We recently wrote that personal breathalyzer tests are growing in popularity. An increasing number of Wisconsin residents who want to enjoy a social drinking life while avoiding potential legal troubles from an accidental DUI incident have found it helpful to invest in their own breathalyzer to take some of the guesswork out of deciding whether or not they are too impaired to drive.
For many Wisconsin residents, the following scenario is a familiar one: You're out on the town with friends and have just a few drinks. You need to get home at the end of the night, and you still feel pretty sober, but you're not sure what a blood-alcohol test would say.
In our last post, we began a discussion about the ways in which Wisconsin legislators are currently approaching drunk driving penalties in Wisconsin. We mentioned that the structure of DUI penalties in Wisconsin is unique in at least one way.
Wisconsin is famous for a multitude of reasons. The state is home to notable sports teams, has a strong educational system and is known for exports including dairy products and great beer. However, the structure of DUI penalties in Wisconsin is famous for largely critical reasons.
Wisconsin has some pretty tough sentencing guidelines for those who are convicted of drunk driving. But a strong recommendation from federal regulators could make Wisconsin's DUI penalties even more stringent than they are now.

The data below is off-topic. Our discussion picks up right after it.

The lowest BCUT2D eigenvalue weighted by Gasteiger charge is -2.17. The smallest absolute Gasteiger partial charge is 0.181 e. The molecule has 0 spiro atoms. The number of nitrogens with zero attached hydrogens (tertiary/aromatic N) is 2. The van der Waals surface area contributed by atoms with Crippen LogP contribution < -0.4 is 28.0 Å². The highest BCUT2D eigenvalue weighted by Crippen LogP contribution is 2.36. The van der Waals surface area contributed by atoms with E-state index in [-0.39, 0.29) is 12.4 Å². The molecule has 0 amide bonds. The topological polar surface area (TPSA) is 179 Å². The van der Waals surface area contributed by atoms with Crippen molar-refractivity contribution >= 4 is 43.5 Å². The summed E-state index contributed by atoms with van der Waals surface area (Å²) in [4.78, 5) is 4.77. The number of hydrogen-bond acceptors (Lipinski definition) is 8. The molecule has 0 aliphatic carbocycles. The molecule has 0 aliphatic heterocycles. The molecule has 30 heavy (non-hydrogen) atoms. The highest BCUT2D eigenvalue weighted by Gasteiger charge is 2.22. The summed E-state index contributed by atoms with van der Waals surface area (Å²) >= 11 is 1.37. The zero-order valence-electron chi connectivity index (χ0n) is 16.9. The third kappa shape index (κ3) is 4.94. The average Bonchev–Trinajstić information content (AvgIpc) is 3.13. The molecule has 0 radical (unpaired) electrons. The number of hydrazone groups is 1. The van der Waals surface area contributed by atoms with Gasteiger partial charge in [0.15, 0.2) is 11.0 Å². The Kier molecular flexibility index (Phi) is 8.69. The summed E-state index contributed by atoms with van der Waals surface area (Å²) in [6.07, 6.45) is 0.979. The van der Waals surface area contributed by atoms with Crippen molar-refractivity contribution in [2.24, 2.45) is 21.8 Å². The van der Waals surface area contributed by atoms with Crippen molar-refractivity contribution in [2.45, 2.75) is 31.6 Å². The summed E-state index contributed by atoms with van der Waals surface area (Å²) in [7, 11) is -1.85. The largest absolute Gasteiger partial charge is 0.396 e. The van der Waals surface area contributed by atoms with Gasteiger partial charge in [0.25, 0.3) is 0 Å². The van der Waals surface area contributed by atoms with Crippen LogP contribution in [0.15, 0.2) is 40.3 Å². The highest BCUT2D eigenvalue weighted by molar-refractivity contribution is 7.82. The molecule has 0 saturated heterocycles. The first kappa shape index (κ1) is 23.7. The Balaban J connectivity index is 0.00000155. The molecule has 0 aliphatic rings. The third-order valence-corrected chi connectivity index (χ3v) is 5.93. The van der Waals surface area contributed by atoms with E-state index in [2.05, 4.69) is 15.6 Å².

In February, we wrote that Wisconsin authorities and lawmakers are increasingly cracking down on drivers who allegedly drive intoxicated in recreational vehicles. This includes snowmobiles, boats, ATVs and other vehicles.
Smart phones are great tools that make our lives more convenient and entertaining. But it is no secret that smart phones can also inspire us to do some dumb things, especially when alcohol is involved.
In recent months there has been considerable nationwide debate about the use of ignition interlock devices (IIDs) as a means of reducing repeat drunk driving offenses and drunk driving crashes.
Since July of 2010, Wisconsin state law has called for the mandatory installation of an ignition interlock device (IID) for any driver convicted of a repeat OWI or convicted of their first offense with a blood-alcohol concentration (BAC) of 0.15 percent or higher.
Many residents in Waukesha and around the state love to take advantage of the beautiful scenery that Wisconsin has to offer. That's one of the reasons why more than 220,000 registered snowmobiles and countless other boats and all-terrain vehicles are registered statewide.